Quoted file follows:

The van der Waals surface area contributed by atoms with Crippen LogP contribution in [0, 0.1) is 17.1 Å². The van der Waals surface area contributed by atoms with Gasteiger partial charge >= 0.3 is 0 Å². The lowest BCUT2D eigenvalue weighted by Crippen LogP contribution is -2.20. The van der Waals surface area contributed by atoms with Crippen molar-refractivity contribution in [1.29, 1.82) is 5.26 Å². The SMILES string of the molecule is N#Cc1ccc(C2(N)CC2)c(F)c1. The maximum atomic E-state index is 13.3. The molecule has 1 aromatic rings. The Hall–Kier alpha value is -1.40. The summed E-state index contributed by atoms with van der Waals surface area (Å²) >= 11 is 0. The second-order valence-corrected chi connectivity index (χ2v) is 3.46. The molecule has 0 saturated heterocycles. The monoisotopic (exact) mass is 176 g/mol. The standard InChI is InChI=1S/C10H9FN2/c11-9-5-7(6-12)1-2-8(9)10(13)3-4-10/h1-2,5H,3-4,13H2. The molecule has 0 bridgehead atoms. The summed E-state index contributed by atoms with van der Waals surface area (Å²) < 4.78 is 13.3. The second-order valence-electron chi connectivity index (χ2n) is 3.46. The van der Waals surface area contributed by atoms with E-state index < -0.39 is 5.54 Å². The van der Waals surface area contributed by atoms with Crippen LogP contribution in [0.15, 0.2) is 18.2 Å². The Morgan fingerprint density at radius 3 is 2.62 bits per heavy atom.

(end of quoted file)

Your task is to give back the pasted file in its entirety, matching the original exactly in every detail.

The van der Waals surface area contributed by atoms with Crippen LogP contribution in [0, 0.1) is 17.1 Å². The van der Waals surface area contributed by atoms with Gasteiger partial charge >= 0.3 is 0 Å². The lowest BCUT2D eigenvalue weighted by Crippen LogP contribution is -2.20. The van der Waals surface area contributed by atoms with Crippen molar-refractivity contribution in [1.29, 1.82) is 5.26 Å². The SMILES string of the molecule is N#Cc1ccc(C2(N)CC2)c(F)c1. The maximum atomic E-state index is 13.3. The molecule has 1 aromatic rings. The Hall–Kier alpha value is -1.40. The summed E-state index contributed by atoms with van der Waals surface area (Å²) >= 11 is 0. The second-order valence-corrected chi connectivity index (χ2v) is 3.46. The molecule has 0 saturated heterocycles. The monoisotopic (exact) mass is 176 g/mol. The standard InChI is InChI=1S/C10H9FN2/c11-9-5-7(6-12)1-2-8(9)10(13)3-4-10/h1-2,5H,3-4,13H2. The molecule has 0 bridgehead atoms. The summed E-state index contributed by atoms with van der Waals surface area (Å²) < 4.78 is 13.3. The second-order valence-electron chi connectivity index (χ2n) is 3.46. The van der Waals surface area contributed by atoms with E-state index < -0.39 is 5.54 Å². The van der Waals surface area contributed by atoms with Crippen LogP contribution in [0.15, 0.2) is 18.2 Å². The Morgan fingerprint density at radius 3 is 2.62 bits per heavy atom.